“Grandpa,” I wondered, as the swing began to slow down, “why are there numbers on your arm?”

So the real question is, “How can we, as hosts, make sure our guest beds are comfortable?” Because your guests will never say anything.

It was a land of opportunity, a place where someone who wasn’t afraid of a little hard work, or the challenges of adapting to a different climate and culture, could prosper.

Rule #1: A wife should never accompany her husband to hang out with his buddies at a fantasy football draft. Unless beer and cigars are her thing, that is.

There are many people today with very little training who put out shingles and proclaim themselves to be marital coaches, shalom bayis helpers, advisers etc.

The two World Series combatants, the Kansas City Royals and the San Francisco Giants, were Wild Card teams (meaning they didn’t win their respective divisions) that got hot at the right time.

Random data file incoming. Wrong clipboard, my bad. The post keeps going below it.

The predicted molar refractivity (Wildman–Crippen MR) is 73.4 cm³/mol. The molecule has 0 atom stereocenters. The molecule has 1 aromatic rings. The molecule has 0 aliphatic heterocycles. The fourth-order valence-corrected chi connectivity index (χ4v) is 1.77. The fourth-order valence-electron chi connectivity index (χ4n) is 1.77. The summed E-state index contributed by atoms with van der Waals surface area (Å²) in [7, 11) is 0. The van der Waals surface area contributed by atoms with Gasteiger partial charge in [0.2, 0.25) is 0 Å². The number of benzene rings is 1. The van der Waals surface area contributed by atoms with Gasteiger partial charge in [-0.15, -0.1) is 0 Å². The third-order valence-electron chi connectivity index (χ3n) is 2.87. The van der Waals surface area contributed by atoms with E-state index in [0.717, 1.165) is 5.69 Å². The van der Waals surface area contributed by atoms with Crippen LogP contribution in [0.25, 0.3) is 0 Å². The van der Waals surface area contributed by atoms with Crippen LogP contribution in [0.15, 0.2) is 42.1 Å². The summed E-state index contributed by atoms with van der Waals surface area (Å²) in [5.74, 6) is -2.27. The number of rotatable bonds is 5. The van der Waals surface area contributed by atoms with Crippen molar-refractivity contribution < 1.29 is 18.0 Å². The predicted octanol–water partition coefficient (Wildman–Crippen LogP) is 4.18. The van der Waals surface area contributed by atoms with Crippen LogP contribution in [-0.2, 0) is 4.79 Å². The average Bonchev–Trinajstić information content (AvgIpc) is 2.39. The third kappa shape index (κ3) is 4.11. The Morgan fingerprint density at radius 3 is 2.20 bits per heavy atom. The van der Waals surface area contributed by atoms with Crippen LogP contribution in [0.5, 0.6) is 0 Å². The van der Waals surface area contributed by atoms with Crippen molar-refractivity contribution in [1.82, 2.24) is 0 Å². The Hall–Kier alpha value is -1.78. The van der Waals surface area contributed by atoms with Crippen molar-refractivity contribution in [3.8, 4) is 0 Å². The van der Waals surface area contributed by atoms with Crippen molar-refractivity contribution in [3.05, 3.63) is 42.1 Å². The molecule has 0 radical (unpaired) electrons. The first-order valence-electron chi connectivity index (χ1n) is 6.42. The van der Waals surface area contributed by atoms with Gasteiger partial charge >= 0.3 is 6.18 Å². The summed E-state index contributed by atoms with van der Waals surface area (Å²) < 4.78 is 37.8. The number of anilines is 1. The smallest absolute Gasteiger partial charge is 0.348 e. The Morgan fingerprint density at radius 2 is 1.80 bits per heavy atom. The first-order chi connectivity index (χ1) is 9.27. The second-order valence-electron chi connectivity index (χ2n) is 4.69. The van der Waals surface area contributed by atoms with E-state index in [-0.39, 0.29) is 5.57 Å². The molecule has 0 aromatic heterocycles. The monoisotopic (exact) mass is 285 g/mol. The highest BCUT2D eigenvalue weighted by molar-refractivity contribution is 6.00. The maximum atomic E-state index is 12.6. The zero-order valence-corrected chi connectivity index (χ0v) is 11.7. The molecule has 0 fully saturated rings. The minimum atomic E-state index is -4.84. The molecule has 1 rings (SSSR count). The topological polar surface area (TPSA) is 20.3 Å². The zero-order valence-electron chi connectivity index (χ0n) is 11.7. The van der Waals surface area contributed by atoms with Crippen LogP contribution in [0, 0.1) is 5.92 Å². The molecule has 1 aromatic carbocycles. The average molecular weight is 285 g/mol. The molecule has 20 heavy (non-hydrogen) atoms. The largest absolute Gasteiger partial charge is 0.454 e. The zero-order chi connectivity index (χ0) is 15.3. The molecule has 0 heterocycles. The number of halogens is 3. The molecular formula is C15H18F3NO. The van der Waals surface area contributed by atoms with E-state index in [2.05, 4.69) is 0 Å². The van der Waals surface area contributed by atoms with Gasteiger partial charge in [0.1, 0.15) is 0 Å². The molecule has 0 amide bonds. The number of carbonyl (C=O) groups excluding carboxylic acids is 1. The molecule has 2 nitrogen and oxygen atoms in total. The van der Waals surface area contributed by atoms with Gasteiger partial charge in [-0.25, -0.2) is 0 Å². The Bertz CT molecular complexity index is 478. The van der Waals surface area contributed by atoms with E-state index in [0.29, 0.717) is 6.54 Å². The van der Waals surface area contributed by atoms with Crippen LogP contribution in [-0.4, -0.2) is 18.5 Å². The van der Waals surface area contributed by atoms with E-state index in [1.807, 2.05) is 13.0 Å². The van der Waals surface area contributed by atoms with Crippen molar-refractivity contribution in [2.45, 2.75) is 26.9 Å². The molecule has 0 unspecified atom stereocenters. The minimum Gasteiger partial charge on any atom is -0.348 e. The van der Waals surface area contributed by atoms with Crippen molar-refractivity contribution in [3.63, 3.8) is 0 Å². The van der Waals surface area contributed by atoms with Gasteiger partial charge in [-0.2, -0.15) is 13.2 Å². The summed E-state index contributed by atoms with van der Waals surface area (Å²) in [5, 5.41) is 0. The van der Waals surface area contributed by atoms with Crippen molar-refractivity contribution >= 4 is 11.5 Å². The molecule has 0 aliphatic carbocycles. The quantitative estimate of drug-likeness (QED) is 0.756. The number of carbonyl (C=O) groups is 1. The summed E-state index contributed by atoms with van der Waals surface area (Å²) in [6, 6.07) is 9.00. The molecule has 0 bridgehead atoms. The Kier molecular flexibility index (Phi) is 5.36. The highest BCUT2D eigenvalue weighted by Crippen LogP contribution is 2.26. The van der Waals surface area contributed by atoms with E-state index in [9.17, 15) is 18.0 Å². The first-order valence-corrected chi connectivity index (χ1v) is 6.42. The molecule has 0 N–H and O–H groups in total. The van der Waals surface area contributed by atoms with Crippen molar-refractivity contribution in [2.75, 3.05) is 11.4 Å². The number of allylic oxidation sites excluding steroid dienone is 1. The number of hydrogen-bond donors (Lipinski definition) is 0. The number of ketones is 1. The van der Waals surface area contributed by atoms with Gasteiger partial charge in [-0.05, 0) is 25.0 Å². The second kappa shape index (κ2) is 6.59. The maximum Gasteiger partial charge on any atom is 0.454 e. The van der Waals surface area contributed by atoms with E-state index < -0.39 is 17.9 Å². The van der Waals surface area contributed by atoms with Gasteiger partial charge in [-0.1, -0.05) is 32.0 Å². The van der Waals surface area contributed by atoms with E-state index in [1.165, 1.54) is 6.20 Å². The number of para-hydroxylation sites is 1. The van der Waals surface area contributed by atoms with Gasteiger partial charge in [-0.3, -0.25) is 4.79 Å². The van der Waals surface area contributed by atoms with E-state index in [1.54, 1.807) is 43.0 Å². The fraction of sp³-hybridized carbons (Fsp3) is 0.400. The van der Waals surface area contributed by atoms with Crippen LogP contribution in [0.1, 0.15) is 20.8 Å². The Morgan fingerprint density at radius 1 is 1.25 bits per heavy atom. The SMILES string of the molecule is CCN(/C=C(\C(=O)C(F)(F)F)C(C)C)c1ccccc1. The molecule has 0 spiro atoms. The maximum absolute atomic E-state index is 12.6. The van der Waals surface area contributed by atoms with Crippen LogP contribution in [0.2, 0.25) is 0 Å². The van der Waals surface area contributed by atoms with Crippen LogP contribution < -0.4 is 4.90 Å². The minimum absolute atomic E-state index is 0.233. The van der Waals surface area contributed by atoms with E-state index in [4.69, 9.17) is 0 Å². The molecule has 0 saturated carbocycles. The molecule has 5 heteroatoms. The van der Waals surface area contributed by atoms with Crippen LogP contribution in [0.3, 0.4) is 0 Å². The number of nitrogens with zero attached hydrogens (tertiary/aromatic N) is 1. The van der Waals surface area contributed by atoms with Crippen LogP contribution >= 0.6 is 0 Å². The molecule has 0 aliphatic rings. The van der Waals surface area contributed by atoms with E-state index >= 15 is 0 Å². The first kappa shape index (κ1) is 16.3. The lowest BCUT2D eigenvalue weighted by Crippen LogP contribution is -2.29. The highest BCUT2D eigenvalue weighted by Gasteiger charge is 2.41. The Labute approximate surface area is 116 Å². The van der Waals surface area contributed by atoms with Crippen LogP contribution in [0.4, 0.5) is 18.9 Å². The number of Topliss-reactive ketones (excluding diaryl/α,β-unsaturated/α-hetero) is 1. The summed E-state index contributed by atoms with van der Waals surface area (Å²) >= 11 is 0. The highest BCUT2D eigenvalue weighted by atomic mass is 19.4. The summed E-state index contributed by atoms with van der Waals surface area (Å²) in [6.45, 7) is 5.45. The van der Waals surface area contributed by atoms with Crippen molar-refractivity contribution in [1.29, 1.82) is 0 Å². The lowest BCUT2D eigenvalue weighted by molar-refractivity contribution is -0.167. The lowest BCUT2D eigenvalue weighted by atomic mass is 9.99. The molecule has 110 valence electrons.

More Articles from Dr. Yael Respler
Respler-111414

There are many people today with very little training who put out shingles and proclaim themselves to be marital coaches, shalom bayis helpers, advisers etc.

Respler-110714

When one marries someone with children, all family members must accept them.

My mother-in-law is totally devoted to her daughters and their children. Her sons’ children on the other hand are treated like second-class citizens.

How can I help my wife learn to say “no,” and understand that her first priority must be her husband and family?

It is important for a therapist to focus on a person’s strengths as a way of overcoming his or her difficulties.

I went to camp for many years. We cleaned our own bunks and did not have air conditioning.

“I would really love my mother-in-law …if she weren’t my mother-in-law.”

Not enjoying saying no, I often succumbed to requests viewing them as demands I couldn’t refuse.

Printed from: http://www.jewishpress.com/sections/family/marriage-relationships/what-can-prevent-marriage/2012/08/23/

Scan this QR code to visit this page online: